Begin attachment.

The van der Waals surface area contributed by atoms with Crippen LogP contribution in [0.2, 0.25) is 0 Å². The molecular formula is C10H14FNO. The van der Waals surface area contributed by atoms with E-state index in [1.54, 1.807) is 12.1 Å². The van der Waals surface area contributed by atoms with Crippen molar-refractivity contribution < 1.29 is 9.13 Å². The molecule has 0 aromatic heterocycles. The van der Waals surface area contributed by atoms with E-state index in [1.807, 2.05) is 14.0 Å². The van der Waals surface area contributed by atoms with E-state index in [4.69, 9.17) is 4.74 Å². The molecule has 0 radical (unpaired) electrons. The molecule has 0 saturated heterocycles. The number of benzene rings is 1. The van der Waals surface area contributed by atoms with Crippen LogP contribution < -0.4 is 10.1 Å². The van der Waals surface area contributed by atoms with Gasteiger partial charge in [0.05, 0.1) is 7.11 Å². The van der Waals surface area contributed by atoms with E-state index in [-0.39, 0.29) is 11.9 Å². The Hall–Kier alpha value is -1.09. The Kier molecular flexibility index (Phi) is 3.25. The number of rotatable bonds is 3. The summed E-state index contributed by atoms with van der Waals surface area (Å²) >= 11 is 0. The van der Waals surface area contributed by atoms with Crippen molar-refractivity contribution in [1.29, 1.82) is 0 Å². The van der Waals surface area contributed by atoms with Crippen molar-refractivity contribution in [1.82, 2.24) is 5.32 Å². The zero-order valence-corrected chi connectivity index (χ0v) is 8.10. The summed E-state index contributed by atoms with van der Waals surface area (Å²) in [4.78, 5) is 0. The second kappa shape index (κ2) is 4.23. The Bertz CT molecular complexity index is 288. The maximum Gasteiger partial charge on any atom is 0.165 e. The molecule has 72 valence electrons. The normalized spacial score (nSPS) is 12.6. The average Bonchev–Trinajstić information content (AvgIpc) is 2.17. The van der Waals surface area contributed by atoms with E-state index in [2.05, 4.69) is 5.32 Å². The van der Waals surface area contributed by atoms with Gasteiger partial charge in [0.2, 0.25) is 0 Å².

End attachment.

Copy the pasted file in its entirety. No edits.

The van der Waals surface area contributed by atoms with Crippen LogP contribution in [0.2, 0.25) is 0 Å². The molecular formula is C10H14FNO. The van der Waals surface area contributed by atoms with E-state index in [1.54, 1.807) is 12.1 Å². The van der Waals surface area contributed by atoms with Crippen molar-refractivity contribution < 1.29 is 9.13 Å². The molecule has 0 aromatic heterocycles. The van der Waals surface area contributed by atoms with E-state index in [1.807, 2.05) is 14.0 Å². The van der Waals surface area contributed by atoms with E-state index in [4.69, 9.17) is 4.74 Å². The molecule has 0 radical (unpaired) electrons. The molecule has 0 saturated heterocycles. The number of benzene rings is 1. The van der Waals surface area contributed by atoms with Crippen LogP contribution < -0.4 is 10.1 Å². The van der Waals surface area contributed by atoms with Gasteiger partial charge in [0.05, 0.1) is 7.11 Å². The van der Waals surface area contributed by atoms with E-state index in [-0.39, 0.29) is 11.9 Å². The Hall–Kier alpha value is -1.09. The Kier molecular flexibility index (Phi) is 3.25. The number of rotatable bonds is 3. The summed E-state index contributed by atoms with van der Waals surface area (Å²) >= 11 is 0. The van der Waals surface area contributed by atoms with Crippen molar-refractivity contribution in [1.29, 1.82) is 0 Å². The van der Waals surface area contributed by atoms with Crippen molar-refractivity contribution in [1.82, 2.24) is 5.32 Å². The zero-order valence-corrected chi connectivity index (χ0v) is 8.10. The summed E-state index contributed by atoms with van der Waals surface area (Å²) in [4.78, 5) is 0. The second kappa shape index (κ2) is 4.23. The Bertz CT molecular complexity index is 288. The maximum Gasteiger partial charge on any atom is 0.165 e. The molecule has 72 valence electrons. The normalized spacial score (nSPS) is 12.6. The average Bonchev–Trinajstić information content (AvgIpc) is 2.17. The van der Waals surface area contributed by atoms with E-state index in [2.05, 4.69) is 5.32 Å². The van der Waals surface area contributed by atoms with Gasteiger partial charge in [0.2, 0.25) is 0 Å².